This one is for the Fictional Women who make their own rules.
Chiana from Farscape
There were a couple of people who were a little bit non-plussed that I left Aeryn Sun of my list of "Fictional Soldiers Who Rock My World," but here's why I left her off: Chiana.
Don't get me wrong, I like Aeryn just fine, but I preferred Chiana as a character by leaps and bounds. Over her four seasons on Farscape, Chiana's evolution was a wonder to behold as she progressed from an amoral thief always looking out for number one, to an indispensable member of Moya's crew fighting tooth and nail for the people she cares about.
What makes Chiana particularly fascinating is that she rebelled against her own societal norms (a veneration of control, order, and conformity that is best expressed by the repressive Nebari government) and was willing to flee her home with her brother and live by her own wits rather than simply submit.
In short: Chiana the tough customer is a hell of a lot more of a tough customer than anyone gives her credit for. And I totally love that in a kick-ass woman.
Sure, Chiana has a nasty habit of shooting herself in her own foot on a regular basis, but the point is that Chiana always picks herself up, dusts herself off, and keeps moving forward.
Chiana, highlighting that she's an expert at more than a few mad skillz:
Chiana: Don't tell me how to lie! It's one of the things I do best!"
Yes, I know the movie Amélie (U.S. title) is a total fairytale and that Amélie herself is a thinly disguised Cinderella figure.
But...and this is the important point: She's a Cinderella who actively takes a direct hand in changing her fate from a life of isolation and loneliness to one where she actively engages with the people around her in a positive way.
How does she do it?
Not by changing her looks (as too many movies in this genre require the leading lady to do). Not by changing her personality (Amélie remains the same basic person throughout the movie). No, she does it by deciding that it is time for her to change her own life. Yes, she vows to do it by secretly helping others, but she goes about it in such a tricksterish way that you can't help but think that the little con artist within has been screaming for years to be set free.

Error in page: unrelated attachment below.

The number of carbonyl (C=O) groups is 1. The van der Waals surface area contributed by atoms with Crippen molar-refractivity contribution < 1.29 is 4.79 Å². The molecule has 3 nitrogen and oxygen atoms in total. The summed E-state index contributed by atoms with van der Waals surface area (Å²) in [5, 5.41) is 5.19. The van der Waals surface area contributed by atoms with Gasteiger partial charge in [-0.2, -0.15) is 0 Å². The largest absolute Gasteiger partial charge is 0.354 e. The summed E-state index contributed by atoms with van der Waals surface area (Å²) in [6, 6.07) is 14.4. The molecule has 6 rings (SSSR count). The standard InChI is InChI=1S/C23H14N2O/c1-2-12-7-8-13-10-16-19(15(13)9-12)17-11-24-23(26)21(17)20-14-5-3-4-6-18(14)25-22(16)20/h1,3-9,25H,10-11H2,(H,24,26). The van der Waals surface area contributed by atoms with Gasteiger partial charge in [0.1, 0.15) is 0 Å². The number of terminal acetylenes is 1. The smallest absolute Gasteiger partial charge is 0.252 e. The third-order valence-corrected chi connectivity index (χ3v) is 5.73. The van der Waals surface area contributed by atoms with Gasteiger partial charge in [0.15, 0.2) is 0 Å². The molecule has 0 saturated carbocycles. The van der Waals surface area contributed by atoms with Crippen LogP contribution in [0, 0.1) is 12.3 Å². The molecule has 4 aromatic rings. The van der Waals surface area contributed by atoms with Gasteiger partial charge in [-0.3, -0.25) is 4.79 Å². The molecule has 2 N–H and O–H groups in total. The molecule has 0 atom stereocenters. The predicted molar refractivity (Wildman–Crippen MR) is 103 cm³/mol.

Watching Amélie evolve from a woman who settles for the simple pleasure of running her hand through a sack of grain, to one who's willing to chase down the identity of "the photo booth man" all over Paris in an effort to puzzle out his story and steal her father's gnome and send it on a photopictoral trip around the world is a feel-good delight that simply makes me happy.
And that fact that Amélie remains Amélie throughout even as she takes her life in her own hands and decides to change the way she approaches the world is more than just a bonus; it's the entire point. It really doesn't get much better than that.
Favorite Amélie quote (hey, it made me laugh):
Amélie: At least you'll never be a vegetable. Even artichokes have hearts.
Before there was a Veronica Mars and a Laura Holt, there was Trixie Belden, the teen-sleuth extraordinaire who ruled my little-girl daydreams. While other girls my age were devouring Nancy Drew books, I was devouring tales about Trixie Belden and her Bob-Whites.
[Funny now that I think about it: Trixie Belden and her Bob-Whites have more than a passing resemblance to high-school era Buffy Summers and her Scoobies...hmmmmmmmmm....]
Trixie Belden sprung to life in 1949, yet despite the fact that almost 60 years have come and gone from her debut, Trixie as a character would be right at home here in the 21st century. A tomboy with a keen instinct for solving mysteries, a sense self-reliance, a hot temper, is a sometimes ambivalent student, and has long-range plans to open her own detective agency with best friend Honey Wheeler, Trixie looks and sounds like the teen girl you already know.